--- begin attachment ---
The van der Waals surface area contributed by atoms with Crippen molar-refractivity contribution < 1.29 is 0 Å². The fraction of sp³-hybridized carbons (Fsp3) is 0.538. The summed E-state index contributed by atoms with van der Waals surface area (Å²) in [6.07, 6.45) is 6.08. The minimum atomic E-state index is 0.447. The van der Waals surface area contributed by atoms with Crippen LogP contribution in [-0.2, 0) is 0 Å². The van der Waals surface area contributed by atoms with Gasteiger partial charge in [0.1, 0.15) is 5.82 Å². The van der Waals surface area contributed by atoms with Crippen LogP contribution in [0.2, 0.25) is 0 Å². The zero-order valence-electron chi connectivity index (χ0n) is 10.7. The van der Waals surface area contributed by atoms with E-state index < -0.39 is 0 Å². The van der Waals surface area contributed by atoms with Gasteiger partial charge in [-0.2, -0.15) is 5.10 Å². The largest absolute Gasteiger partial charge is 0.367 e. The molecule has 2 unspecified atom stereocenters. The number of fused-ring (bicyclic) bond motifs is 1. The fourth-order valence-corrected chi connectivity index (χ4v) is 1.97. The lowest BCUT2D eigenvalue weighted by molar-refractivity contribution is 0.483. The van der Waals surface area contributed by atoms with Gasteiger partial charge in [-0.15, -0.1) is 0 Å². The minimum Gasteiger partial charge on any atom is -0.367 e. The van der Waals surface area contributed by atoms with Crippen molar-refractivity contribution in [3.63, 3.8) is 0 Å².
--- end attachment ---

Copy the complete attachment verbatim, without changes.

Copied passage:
The van der Waals surface area contributed by atoms with Crippen molar-refractivity contribution < 1.29 is 0 Å². The fraction of sp³-hybridized carbons (Fsp3) is 0.538. The summed E-state index contributed by atoms with van der Waals surface area (Å²) in [6.07, 6.45) is 6.08. The minimum atomic E-state index is 0.447. The van der Waals surface area contributed by atoms with Crippen LogP contribution in [-0.2, 0) is 0 Å². The van der Waals surface area contributed by atoms with Gasteiger partial charge in [0.1, 0.15) is 5.82 Å². The van der Waals surface area contributed by atoms with Crippen LogP contribution in [0.2, 0.25) is 0 Å². The zero-order valence-electron chi connectivity index (χ0n) is 10.7. The van der Waals surface area contributed by atoms with E-state index < -0.39 is 0 Å². The van der Waals surface area contributed by atoms with Gasteiger partial charge in [-0.2, -0.15) is 5.10 Å². The largest absolute Gasteiger partial charge is 0.367 e. The molecule has 2 unspecified atom stereocenters. The number of fused-ring (bicyclic) bond motifs is 1. The fourth-order valence-corrected chi connectivity index (χ4v) is 1.97. The lowest BCUT2D eigenvalue weighted by molar-refractivity contribution is 0.483. The van der Waals surface area contributed by atoms with Gasteiger partial charge in [-0.15, -0.1) is 0 Å². The minimum Gasteiger partial charge on any atom is -0.367 e. The van der Waals surface area contributed by atoms with Crippen molar-refractivity contribution in [3.63, 3.8) is 0 Å².